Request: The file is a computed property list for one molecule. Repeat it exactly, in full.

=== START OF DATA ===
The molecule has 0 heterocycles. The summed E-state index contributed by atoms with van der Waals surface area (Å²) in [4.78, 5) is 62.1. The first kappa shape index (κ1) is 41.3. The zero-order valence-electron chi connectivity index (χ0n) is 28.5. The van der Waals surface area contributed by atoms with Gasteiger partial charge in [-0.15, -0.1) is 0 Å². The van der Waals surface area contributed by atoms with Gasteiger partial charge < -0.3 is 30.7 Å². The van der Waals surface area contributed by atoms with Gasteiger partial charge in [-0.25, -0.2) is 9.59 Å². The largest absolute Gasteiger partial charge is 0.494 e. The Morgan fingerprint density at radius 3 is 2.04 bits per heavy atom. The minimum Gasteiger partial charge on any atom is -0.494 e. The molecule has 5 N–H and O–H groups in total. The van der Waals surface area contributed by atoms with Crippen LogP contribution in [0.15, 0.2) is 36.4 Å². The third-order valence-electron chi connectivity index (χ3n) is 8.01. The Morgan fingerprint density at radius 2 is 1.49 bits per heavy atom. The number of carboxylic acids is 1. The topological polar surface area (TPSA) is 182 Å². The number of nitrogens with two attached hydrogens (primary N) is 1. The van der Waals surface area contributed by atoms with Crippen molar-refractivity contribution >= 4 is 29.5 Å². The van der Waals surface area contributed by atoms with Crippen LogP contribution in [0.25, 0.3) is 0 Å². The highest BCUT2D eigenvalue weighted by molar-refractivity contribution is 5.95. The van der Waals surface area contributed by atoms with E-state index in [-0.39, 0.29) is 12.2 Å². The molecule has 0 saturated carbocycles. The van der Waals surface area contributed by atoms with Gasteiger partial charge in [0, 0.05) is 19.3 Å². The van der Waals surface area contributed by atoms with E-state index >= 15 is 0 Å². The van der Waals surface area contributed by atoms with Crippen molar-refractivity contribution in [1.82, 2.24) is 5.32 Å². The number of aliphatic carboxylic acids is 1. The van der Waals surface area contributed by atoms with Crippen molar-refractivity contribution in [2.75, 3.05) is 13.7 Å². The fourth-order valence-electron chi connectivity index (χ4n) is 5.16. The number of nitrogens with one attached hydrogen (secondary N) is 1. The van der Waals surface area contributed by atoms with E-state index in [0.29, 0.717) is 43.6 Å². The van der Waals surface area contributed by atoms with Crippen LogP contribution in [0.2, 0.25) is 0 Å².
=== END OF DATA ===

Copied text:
The molecule has 0 heterocycles. The summed E-state index contributed by atoms with van der Waals surface area (Å²) in [4.78, 5) is 62.1. The first kappa shape index (κ1) is 41.3. The zero-order valence-electron chi connectivity index (χ0n) is 28.5. The van der Waals surface area contributed by atoms with Gasteiger partial charge in [-0.15, -0.1) is 0 Å². The van der Waals surface area contributed by atoms with Gasteiger partial charge < -0.3 is 30.7 Å². The van der Waals surface area contributed by atoms with Gasteiger partial charge in [-0.25, -0.2) is 9.59 Å². The largest absolute Gasteiger partial charge is 0.494 e. The Morgan fingerprint density at radius 3 is 2.04 bits per heavy atom. The minimum Gasteiger partial charge on any atom is -0.494 e. The molecule has 5 N–H and O–H groups in total. The van der Waals surface area contributed by atoms with Crippen LogP contribution in [0.15, 0.2) is 36.4 Å². The third-order valence-electron chi connectivity index (χ3n) is 8.01. The Morgan fingerprint density at radius 2 is 1.49 bits per heavy atom. The number of carboxylic acids is 1. The topological polar surface area (TPSA) is 182 Å². The number of nitrogens with two attached hydrogens (primary N) is 1. The van der Waals surface area contributed by atoms with Crippen molar-refractivity contribution >= 4 is 29.5 Å². The van der Waals surface area contributed by atoms with Crippen LogP contribution in [0.25, 0.3) is 0 Å². The highest BCUT2D eigenvalue weighted by molar-refractivity contribution is 5.95. The van der Waals surface area contributed by atoms with E-state index in [-0.39, 0.29) is 12.2 Å². The molecule has 0 saturated carbocycles. The van der Waals surface area contributed by atoms with Gasteiger partial charge in [0, 0.05) is 19.3 Å². The van der Waals surface area contributed by atoms with E-state index >= 15 is 0 Å². The van der Waals surface area contributed by atoms with Crippen molar-refractivity contribution in [1.82, 2.24) is 5.32 Å². The number of aliphatic carboxylic acids is 1. The van der Waals surface area contributed by atoms with Crippen molar-refractivity contribution in [2.75, 3.05) is 13.7 Å². The fourth-order valence-electron chi connectivity index (χ4n) is 5.16. The number of nitrogens with one attached hydrogen (secondary N) is 1. The van der Waals surface area contributed by atoms with E-state index in [0.29, 0.717) is 43.6 Å². The van der Waals surface area contributed by atoms with Crippen LogP contribution in [0.2, 0.25) is 0 Å².